Better than just speaking about the advantages of open source, one should share their own code on the open sphere and this is when the licensing topic becomes a matter of scrutiny.
Now that this once proprietary code is now free and open to the public eye, I've took the liberty of looking inside the source to evaluate how well it would score in regards to licensing compliance.
To proceed with a licensing compliance check, I downloaded a copy of the source code and created a report using the triplecheck tool.
The result shows a project containing 630 files and 128 thousand lines of code. At the time of this evaluation, 534 files were identified with an MIT license reference, 540 files had reference to Microsoft as copyright holder. No other licenses were present.
The result is in the screenshot below.
I was happy to see how the current code base was almost reaching a 10/10 score. It was due to a few source code files that needed reference to author and applicable license that kept the 10 from reach.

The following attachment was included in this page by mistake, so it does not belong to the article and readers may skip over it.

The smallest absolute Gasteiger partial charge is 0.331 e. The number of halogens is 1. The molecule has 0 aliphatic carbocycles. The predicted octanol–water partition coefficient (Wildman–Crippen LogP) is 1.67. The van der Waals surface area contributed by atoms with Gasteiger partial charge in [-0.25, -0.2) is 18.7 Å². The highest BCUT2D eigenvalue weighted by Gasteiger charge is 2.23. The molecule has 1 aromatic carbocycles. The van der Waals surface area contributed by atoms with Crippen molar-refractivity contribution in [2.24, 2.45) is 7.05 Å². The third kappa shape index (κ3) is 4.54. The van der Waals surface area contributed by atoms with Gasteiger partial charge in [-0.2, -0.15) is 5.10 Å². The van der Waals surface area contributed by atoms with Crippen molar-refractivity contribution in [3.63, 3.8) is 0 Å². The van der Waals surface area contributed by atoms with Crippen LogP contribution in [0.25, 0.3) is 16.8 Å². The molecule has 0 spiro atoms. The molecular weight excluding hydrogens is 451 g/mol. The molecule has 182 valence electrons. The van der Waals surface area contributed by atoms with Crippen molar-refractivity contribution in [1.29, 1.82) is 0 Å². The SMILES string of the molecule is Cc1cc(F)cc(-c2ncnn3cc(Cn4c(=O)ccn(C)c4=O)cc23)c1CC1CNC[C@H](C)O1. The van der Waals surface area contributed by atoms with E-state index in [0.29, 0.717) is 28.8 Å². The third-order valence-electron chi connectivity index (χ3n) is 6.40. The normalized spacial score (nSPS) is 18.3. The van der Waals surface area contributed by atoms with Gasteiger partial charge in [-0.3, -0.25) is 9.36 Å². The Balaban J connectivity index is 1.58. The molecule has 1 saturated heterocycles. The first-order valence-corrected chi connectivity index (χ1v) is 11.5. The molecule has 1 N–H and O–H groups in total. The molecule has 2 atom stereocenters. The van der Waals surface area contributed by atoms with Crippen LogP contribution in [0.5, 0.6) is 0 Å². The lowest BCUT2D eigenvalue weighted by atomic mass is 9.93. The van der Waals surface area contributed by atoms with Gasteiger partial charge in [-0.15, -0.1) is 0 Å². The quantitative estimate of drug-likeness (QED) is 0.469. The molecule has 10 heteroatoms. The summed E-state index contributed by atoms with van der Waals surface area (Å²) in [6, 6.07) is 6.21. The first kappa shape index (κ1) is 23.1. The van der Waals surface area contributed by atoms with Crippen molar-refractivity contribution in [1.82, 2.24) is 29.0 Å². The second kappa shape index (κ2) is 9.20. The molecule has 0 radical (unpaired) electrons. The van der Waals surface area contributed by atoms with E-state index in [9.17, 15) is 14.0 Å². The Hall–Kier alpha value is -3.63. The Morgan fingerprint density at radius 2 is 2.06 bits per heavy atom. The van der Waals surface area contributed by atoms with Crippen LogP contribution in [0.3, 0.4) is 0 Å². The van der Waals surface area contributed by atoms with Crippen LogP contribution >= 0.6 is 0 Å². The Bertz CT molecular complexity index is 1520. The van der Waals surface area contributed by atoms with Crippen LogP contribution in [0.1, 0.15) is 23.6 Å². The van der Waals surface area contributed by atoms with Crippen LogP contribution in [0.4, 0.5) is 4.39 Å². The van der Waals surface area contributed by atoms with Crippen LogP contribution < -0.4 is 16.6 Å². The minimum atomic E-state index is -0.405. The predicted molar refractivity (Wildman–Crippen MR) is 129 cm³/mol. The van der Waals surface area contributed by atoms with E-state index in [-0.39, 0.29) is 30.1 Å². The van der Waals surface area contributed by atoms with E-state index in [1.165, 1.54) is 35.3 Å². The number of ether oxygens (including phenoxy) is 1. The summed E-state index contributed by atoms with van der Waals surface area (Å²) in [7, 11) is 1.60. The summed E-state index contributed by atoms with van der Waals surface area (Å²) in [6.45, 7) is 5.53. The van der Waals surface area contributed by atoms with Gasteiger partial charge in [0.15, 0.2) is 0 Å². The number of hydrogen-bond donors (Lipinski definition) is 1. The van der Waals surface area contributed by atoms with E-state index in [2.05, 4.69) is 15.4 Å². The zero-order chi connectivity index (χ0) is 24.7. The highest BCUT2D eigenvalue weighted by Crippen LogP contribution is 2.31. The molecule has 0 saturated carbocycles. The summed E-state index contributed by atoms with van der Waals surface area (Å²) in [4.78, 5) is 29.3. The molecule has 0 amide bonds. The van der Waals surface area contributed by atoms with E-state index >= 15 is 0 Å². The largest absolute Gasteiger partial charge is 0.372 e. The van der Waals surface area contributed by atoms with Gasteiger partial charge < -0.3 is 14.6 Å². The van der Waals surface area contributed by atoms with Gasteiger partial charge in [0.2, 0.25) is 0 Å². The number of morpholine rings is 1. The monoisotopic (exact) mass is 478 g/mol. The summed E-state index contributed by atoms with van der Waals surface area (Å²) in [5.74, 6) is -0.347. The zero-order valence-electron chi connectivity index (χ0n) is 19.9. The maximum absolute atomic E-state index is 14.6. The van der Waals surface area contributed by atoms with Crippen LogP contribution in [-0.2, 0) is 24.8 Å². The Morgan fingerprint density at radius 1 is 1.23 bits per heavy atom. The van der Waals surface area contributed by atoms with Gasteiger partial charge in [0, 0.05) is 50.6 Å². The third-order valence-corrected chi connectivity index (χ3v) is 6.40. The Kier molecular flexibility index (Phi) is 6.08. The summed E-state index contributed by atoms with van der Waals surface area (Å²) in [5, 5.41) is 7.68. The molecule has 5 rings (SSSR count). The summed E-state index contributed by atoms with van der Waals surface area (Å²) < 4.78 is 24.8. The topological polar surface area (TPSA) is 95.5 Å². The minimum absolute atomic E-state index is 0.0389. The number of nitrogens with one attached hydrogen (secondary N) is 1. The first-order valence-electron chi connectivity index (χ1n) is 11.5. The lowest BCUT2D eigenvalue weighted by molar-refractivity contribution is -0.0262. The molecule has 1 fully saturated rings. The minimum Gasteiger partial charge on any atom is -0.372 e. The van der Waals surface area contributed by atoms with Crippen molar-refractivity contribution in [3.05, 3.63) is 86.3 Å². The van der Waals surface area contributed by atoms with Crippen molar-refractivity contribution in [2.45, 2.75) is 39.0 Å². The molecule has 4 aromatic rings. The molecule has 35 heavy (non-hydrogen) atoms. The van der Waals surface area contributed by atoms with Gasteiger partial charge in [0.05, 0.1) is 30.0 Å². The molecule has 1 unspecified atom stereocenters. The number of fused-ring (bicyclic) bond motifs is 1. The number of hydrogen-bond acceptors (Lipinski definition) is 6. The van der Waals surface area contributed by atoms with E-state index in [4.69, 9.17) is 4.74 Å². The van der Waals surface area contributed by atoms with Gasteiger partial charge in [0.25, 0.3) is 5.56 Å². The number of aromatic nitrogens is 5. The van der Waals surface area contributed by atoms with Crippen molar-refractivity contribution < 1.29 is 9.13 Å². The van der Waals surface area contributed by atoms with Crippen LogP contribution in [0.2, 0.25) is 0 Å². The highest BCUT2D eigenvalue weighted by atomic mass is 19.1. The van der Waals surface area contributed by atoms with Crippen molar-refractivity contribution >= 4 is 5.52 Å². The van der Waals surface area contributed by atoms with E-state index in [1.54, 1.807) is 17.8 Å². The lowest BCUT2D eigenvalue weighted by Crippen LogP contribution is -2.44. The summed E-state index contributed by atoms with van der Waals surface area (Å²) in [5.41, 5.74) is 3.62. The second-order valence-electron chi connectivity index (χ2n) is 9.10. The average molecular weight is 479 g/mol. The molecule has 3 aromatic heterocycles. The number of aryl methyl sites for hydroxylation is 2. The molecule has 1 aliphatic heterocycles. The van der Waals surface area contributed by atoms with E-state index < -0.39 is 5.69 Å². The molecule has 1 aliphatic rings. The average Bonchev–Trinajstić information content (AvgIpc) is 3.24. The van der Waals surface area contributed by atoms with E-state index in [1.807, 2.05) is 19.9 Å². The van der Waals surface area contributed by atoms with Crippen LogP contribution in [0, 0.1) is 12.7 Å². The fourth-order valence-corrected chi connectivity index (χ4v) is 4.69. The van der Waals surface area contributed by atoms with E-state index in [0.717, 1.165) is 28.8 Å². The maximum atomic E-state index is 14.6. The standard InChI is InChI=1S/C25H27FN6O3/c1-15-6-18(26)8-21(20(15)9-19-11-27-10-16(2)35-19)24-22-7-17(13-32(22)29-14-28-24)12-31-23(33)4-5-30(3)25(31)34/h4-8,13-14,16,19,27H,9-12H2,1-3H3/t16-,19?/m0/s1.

Being hosted on GitHub means that it was straightforward to submit a bug report and the issue was picked up a few hours later by a developer.
On the second screenshot you see an overview of the code structure and what can be expected in regards to licensing.
The example highlights one of the files missing to correct.
This is a surface analysis, a deep analysis involves evaluating the code originality and the third-party dependencies. Please write a comment if you find a deeper analysis to be of interest and I'll proceed.
The report is available in the SPDX format by the Linux Foundation. You can view this document directly from a browser on this link at GitHub.
In conclusion, from a first week of releases to public it is clear that this code base demonstrates quality from a licensing perspective. Furthermore, the developer team is participative and transmits a notion of a serious commitment, which is much needed if the intention is to bridge the .NET platform with a healthy community spirit.
This is a sign of how the times are changing. And developing code open to public is certainly a good way to make these changes happen.